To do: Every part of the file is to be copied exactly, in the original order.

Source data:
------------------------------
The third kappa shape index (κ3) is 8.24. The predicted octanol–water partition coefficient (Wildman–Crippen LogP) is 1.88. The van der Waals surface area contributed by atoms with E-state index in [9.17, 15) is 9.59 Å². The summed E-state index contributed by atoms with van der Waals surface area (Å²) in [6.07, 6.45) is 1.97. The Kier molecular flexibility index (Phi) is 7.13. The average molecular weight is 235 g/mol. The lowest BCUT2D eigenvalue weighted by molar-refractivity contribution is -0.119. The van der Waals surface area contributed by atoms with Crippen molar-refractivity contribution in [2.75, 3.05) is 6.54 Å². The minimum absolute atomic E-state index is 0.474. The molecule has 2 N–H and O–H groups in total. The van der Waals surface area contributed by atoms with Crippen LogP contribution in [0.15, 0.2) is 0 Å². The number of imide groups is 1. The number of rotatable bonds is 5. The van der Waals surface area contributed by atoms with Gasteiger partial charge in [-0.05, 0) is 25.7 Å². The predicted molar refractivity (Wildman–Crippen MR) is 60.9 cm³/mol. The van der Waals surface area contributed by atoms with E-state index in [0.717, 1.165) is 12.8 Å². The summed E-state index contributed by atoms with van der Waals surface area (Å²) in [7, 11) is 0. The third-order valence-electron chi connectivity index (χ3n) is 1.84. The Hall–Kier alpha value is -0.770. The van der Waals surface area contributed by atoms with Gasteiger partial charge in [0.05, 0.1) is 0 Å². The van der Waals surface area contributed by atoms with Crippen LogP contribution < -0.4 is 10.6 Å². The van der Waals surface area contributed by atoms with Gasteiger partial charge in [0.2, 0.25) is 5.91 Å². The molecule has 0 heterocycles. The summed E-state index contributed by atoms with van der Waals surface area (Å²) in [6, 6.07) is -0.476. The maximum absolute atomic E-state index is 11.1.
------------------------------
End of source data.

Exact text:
The third kappa shape index (κ3) is 8.24. The predicted octanol–water partition coefficient (Wildman–Crippen LogP) is 1.88. The van der Waals surface area contributed by atoms with E-state index in [9.17, 15) is 9.59 Å². The summed E-state index contributed by atoms with van der Waals surface area (Å²) in [6.07, 6.45) is 1.97. The Kier molecular flexibility index (Phi) is 7.13. The average molecular weight is 235 g/mol. The lowest BCUT2D eigenvalue weighted by molar-refractivity contribution is -0.119. The van der Waals surface area contributed by atoms with Crippen molar-refractivity contribution in [2.75, 3.05) is 6.54 Å². The minimum absolute atomic E-state index is 0.474. The molecule has 2 N–H and O–H groups in total. The van der Waals surface area contributed by atoms with Crippen LogP contribution in [0.15, 0.2) is 0 Å². The number of imide groups is 1. The number of rotatable bonds is 5. The van der Waals surface area contributed by atoms with Gasteiger partial charge in [-0.05, 0) is 25.7 Å². The predicted molar refractivity (Wildman–Crippen MR) is 60.9 cm³/mol. The van der Waals surface area contributed by atoms with E-state index in [0.717, 1.165) is 12.8 Å². The summed E-state index contributed by atoms with van der Waals surface area (Å²) in [7, 11) is 0. The third-order valence-electron chi connectivity index (χ3n) is 1.84. The Hall–Kier alpha value is -0.770. The van der Waals surface area contributed by atoms with Gasteiger partial charge in [0.05, 0.1) is 0 Å². The van der Waals surface area contributed by atoms with Crippen LogP contribution < -0.4 is 10.6 Å². The van der Waals surface area contributed by atoms with Gasteiger partial charge in [0.2, 0.25) is 5.91 Å². The molecule has 0 heterocycles. The summed E-state index contributed by atoms with van der Waals surface area (Å²) in [6, 6.07) is -0.476. The maximum absolute atomic E-state index is 11.1.